The Run Down
This guide has you going deep inside a forest preserve where you'll camp along the shores of a small lake, do a bit of hiking, and hang by a campfire. If this is your first overnight camping trip with kids, this is an excellent option, as the grounds are set up to make this as easy as possible. You're also only 30ish minutes from downtown Chicago, so you're not too far away if you need to cut the trip short and head back into the city.
1. Camp Bullfrog Lake
We’re setting up at Camp Bullfrog Lake, about a 30-minute drive southwest of downtown Chicago. It’s located inside the Palos Preserves, and at 15,000 acres, it’s the largest concentration of preserved land managed by Cook County. That means you’ve got plenty of activities and various trails to explore to keep the kids occupied.
Here’s a shot of the campground from the other side of a small lake at the center of Camp Bull Frog.
Here are some other tips as you plan your trip.
– For tent campers, there are 31 sites set up across the park. 26 sites are equipped with electric outlets for a full-on glamping experience. This was especially convenient for us as this was our three-year-old’s first time camping, and we could plug our air mattress into the electric outlet right next to our tent.
– Here’s a map of the grounds to better understand which sites have what.
– From Thursday – Saturday, it costs $52/night to tent camp at a site with electric outlets. It’s $37/night for non-electric sites.
– Call ahead or book a reservation online to ensure you have a spot—contact and other details here.
They also have other lodging options, including small cabins and large bunkhouses if that’s the experience you’re looking for. This is one of their small cabins that fit six people. There is no heating or A/C in those.
There are larger bunkhouses that fit ten people and have heat and A/C.
This is as easygoing as it gets in terms of camping difficulty levels. You’ve got restrooms, clean showers, the grounds are well maintained, and these onsite activities to keep the family occupied:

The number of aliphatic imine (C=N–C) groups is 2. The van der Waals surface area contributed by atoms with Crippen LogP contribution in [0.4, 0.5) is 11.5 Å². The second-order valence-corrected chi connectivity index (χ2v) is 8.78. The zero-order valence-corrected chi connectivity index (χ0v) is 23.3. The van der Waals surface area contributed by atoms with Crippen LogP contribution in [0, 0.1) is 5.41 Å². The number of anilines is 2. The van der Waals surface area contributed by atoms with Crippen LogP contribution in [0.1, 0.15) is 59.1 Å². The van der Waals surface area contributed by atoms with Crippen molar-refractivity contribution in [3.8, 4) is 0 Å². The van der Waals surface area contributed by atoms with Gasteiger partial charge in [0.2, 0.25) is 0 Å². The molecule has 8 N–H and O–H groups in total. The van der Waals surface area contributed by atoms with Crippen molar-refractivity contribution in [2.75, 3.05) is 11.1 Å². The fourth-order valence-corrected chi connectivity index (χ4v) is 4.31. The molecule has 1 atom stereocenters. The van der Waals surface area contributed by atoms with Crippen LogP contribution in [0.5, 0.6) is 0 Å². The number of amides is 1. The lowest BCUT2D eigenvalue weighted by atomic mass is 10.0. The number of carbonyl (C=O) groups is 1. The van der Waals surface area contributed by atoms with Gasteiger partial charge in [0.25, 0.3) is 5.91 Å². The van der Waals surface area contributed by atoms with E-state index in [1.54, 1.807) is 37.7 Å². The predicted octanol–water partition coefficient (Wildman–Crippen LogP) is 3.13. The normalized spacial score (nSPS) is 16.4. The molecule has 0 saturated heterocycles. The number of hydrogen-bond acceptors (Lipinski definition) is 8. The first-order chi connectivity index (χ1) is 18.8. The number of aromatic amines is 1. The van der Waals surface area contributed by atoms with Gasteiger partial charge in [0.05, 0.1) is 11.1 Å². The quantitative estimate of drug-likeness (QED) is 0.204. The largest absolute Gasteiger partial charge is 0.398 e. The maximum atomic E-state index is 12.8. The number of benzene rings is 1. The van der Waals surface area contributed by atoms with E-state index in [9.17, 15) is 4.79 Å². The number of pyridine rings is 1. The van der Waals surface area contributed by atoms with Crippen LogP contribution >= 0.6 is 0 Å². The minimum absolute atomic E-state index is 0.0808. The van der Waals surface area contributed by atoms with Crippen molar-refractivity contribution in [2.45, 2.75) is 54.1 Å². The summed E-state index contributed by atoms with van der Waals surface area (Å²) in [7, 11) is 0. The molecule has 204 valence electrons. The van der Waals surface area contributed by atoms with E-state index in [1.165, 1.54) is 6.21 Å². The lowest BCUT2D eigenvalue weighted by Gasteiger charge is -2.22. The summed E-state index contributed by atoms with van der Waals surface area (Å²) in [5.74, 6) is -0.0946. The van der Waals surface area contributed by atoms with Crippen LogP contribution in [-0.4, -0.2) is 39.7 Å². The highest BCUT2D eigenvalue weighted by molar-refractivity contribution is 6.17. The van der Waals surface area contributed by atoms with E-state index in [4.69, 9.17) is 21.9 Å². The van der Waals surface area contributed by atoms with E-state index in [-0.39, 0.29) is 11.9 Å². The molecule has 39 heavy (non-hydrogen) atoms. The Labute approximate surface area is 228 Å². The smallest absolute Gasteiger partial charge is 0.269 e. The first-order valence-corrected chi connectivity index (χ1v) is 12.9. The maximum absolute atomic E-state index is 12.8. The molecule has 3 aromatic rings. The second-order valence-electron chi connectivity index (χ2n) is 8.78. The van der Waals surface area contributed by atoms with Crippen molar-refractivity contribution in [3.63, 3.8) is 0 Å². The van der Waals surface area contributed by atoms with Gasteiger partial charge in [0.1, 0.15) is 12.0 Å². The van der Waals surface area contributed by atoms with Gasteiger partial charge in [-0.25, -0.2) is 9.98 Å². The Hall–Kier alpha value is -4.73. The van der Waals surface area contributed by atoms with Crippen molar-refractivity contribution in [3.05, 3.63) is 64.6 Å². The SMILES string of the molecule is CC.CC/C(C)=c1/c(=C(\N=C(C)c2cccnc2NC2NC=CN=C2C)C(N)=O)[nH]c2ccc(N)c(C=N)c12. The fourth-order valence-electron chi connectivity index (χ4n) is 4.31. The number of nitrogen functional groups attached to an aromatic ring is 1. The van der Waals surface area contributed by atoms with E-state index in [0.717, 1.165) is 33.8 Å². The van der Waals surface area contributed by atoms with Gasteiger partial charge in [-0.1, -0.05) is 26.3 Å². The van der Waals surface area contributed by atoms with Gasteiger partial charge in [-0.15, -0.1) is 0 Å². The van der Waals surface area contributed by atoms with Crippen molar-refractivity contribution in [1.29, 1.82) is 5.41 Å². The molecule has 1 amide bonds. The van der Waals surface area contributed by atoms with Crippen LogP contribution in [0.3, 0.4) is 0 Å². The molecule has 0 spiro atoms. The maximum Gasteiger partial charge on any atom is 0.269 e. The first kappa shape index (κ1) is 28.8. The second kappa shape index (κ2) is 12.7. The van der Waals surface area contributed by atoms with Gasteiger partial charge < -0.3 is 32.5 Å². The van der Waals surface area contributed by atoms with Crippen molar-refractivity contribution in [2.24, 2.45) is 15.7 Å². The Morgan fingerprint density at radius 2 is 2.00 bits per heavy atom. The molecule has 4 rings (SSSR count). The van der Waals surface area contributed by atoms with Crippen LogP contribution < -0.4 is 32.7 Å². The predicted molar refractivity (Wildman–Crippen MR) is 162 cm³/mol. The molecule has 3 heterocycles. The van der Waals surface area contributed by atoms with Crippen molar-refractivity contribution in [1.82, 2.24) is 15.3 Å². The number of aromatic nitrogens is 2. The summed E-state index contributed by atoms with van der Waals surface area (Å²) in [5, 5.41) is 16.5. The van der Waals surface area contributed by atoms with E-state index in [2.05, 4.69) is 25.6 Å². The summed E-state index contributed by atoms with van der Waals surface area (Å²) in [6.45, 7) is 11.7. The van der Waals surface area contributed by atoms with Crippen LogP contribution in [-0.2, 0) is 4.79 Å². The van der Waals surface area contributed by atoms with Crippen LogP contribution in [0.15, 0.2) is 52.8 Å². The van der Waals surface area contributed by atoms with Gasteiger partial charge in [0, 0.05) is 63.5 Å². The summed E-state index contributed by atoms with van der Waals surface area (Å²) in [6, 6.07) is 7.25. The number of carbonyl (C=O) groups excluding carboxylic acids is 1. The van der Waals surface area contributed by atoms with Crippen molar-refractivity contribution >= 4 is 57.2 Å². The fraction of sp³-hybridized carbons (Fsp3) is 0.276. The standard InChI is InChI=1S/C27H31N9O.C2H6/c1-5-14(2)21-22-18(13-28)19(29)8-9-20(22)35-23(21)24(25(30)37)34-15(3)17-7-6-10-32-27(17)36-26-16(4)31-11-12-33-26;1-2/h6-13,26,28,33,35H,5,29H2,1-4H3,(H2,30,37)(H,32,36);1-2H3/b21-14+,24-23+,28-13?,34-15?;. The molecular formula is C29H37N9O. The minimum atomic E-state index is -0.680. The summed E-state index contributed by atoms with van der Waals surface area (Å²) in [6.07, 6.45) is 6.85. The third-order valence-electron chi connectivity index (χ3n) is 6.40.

– There are two piers where you can fish from. The lake is stocked mainly with black crappie, blue gill, and largemouth bass. If you’re new to fishing, those cheap tackle boxes you can get off Amazon have everything you need to get you started. Here’s a quick 1-minute video on how to use a jig head hook for crappie fishing. I basically repeated the script from this video to my son, who now thinks I’m an expert angler.
– You can also rent kayaks from the campground office and paddle around the lake. That will run you about $10/hr for a single kayak and $15/hr for a tandem.
Lastly, from your campsite, a paved sidewalk will lead you to the hiking trail. That’s where we’re going next.
2. Palos Trail System
One of the best things Camp Bullfrog Lake has going for it is that it’s connected to the Palos Trail System. Sitting in our tent, you can see the trailhead at the top of this hill on the other side of the lake.
Unlike most forest preserves near Chicago, which are pretty flat, the Palos Trail system has actual hills and ravines.
If you have older kids and are into mountain biking, pack your bikes too. This is the only trail system within any of the forest preserves that have designated single-track trails. We spotted multiple families tearing up the tracks.
This trailhead will get you started on the 42 miles of trails that are part of the Palos Trail System.
Part of the hike features these long and wide trails that cut deep into the forest. The massive trees on either side make it feel like you’re going through a tunnel. There are 42 miles of this and a lot more that we haven’t covered.
3. Little Red Schoolhouse Nature Center
If the kids are up for more excursions, the Little Red Schoolhouse Nature Center is about a mile from your campsite and connected via trail.
It’s not big, but they pack a lot of exhibits into their small space. You’ll find large predatory birds, educational exhibits, and you might spot a few reptiles in the swamp behind the Nature Center.
There’s an easy 2-mile looping trail behind the Nature Center if more hiking is in the cards. Another interactive way to experience the Nature Center is through some of their guided programming. They’ll host things like night hikes and campfire stories on the weekends.